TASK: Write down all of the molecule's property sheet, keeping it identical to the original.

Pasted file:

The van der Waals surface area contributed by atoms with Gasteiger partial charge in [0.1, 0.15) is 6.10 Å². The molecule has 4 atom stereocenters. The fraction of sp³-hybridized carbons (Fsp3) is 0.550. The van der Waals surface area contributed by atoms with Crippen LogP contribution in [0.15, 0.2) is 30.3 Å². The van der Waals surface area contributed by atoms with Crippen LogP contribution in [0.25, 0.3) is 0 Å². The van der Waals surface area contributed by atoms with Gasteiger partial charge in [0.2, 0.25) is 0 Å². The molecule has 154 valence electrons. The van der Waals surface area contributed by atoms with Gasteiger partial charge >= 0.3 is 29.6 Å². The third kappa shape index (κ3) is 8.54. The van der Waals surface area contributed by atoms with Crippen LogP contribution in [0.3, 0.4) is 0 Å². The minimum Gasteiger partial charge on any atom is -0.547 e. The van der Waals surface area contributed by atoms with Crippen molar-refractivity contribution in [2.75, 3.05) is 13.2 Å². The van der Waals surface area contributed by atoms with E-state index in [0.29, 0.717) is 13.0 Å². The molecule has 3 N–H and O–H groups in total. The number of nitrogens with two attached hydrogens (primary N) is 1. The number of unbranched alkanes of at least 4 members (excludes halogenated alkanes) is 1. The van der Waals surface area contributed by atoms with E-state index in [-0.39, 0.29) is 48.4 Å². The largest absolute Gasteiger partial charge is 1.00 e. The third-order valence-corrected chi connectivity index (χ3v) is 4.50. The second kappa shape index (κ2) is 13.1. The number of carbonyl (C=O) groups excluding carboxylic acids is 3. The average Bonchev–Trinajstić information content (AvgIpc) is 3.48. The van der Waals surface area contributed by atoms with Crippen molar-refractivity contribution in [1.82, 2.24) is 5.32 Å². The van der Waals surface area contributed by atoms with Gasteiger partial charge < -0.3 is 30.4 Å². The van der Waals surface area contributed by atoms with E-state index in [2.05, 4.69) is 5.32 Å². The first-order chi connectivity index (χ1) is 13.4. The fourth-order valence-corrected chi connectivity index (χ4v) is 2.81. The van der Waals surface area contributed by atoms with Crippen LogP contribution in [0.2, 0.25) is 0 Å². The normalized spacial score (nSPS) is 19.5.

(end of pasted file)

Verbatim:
The van der Waals surface area contributed by atoms with Gasteiger partial charge in [0.1, 0.15) is 6.10 Å². The molecule has 4 atom stereocenters. The fraction of sp³-hybridized carbons (Fsp3) is 0.550. The van der Waals surface area contributed by atoms with Crippen LogP contribution in [0.15, 0.2) is 30.3 Å². The van der Waals surface area contributed by atoms with Crippen LogP contribution in [0.25, 0.3) is 0 Å². The van der Waals surface area contributed by atoms with Gasteiger partial charge in [0.2, 0.25) is 0 Å². The molecule has 154 valence electrons. The van der Waals surface area contributed by atoms with Gasteiger partial charge >= 0.3 is 29.6 Å². The third kappa shape index (κ3) is 8.54. The van der Waals surface area contributed by atoms with Crippen LogP contribution in [0.3, 0.4) is 0 Å². The minimum Gasteiger partial charge on any atom is -0.547 e. The van der Waals surface area contributed by atoms with Crippen molar-refractivity contribution in [2.75, 3.05) is 13.2 Å². The van der Waals surface area contributed by atoms with E-state index in [0.29, 0.717) is 13.0 Å². The molecule has 3 N–H and O–H groups in total. The number of nitrogens with two attached hydrogens (primary N) is 1. The number of unbranched alkanes of at least 4 members (excludes halogenated alkanes) is 1. The van der Waals surface area contributed by atoms with E-state index in [-0.39, 0.29) is 48.4 Å². The largest absolute Gasteiger partial charge is 1.00 e. The third-order valence-corrected chi connectivity index (χ3v) is 4.50. The second kappa shape index (κ2) is 13.1. The number of carbonyl (C=O) groups excluding carboxylic acids is 3. The average Bonchev–Trinajstić information content (AvgIpc) is 3.48. The van der Waals surface area contributed by atoms with Crippen molar-refractivity contribution in [1.82, 2.24) is 5.32 Å². The van der Waals surface area contributed by atoms with Gasteiger partial charge < -0.3 is 30.4 Å². The van der Waals surface area contributed by atoms with E-state index in [2.05, 4.69) is 5.32 Å². The first-order chi connectivity index (χ1) is 13.4. The fourth-order valence-corrected chi connectivity index (χ4v) is 2.81. The van der Waals surface area contributed by atoms with Crippen LogP contribution in [0.2, 0.25) is 0 Å². The normalized spacial score (nSPS) is 19.5.